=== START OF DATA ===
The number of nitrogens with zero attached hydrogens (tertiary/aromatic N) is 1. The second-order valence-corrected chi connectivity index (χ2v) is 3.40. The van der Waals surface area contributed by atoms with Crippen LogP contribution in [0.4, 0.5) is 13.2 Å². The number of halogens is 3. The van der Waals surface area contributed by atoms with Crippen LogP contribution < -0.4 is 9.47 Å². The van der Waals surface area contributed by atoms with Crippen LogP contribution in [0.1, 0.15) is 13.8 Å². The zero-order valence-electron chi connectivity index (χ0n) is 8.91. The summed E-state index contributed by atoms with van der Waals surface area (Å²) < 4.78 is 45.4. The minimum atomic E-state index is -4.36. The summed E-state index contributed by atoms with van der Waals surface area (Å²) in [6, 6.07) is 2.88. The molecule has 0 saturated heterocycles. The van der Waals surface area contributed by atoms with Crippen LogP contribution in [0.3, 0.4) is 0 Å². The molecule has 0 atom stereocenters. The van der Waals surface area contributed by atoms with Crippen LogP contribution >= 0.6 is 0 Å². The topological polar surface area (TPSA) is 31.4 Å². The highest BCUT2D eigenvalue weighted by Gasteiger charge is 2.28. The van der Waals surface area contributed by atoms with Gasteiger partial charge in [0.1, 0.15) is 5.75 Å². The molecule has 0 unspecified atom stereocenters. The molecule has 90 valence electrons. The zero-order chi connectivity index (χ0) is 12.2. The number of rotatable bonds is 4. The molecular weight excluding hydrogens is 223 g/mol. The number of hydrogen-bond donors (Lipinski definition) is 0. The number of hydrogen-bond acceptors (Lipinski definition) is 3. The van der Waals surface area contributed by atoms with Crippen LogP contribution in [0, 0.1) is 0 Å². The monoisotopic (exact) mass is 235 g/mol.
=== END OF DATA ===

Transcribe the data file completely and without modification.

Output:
The number of nitrogens with zero attached hydrogens (tertiary/aromatic N) is 1. The second-order valence-corrected chi connectivity index (χ2v) is 3.40. The van der Waals surface area contributed by atoms with Crippen LogP contribution in [0.4, 0.5) is 13.2 Å². The number of halogens is 3. The van der Waals surface area contributed by atoms with Crippen LogP contribution < -0.4 is 9.47 Å². The van der Waals surface area contributed by atoms with Crippen LogP contribution in [0.1, 0.15) is 13.8 Å². The zero-order valence-electron chi connectivity index (χ0n) is 8.91. The summed E-state index contributed by atoms with van der Waals surface area (Å²) < 4.78 is 45.4. The minimum atomic E-state index is -4.36. The summed E-state index contributed by atoms with van der Waals surface area (Å²) in [6, 6.07) is 2.88. The molecule has 0 saturated heterocycles. The van der Waals surface area contributed by atoms with Crippen LogP contribution in [0.3, 0.4) is 0 Å². The molecule has 0 atom stereocenters. The van der Waals surface area contributed by atoms with Crippen LogP contribution >= 0.6 is 0 Å². The topological polar surface area (TPSA) is 31.4 Å². The highest BCUT2D eigenvalue weighted by Gasteiger charge is 2.28. The van der Waals surface area contributed by atoms with Gasteiger partial charge in [0.1, 0.15) is 5.75 Å². The molecule has 0 unspecified atom stereocenters. The molecule has 90 valence electrons. The zero-order chi connectivity index (χ0) is 12.2. The number of rotatable bonds is 4. The molecular weight excluding hydrogens is 223 g/mol. The number of hydrogen-bond donors (Lipinski definition) is 0. The number of hydrogen-bond acceptors (Lipinski definition) is 3. The van der Waals surface area contributed by atoms with Crippen LogP contribution in [0, 0.1) is 0 Å². The monoisotopic (exact) mass is 235 g/mol.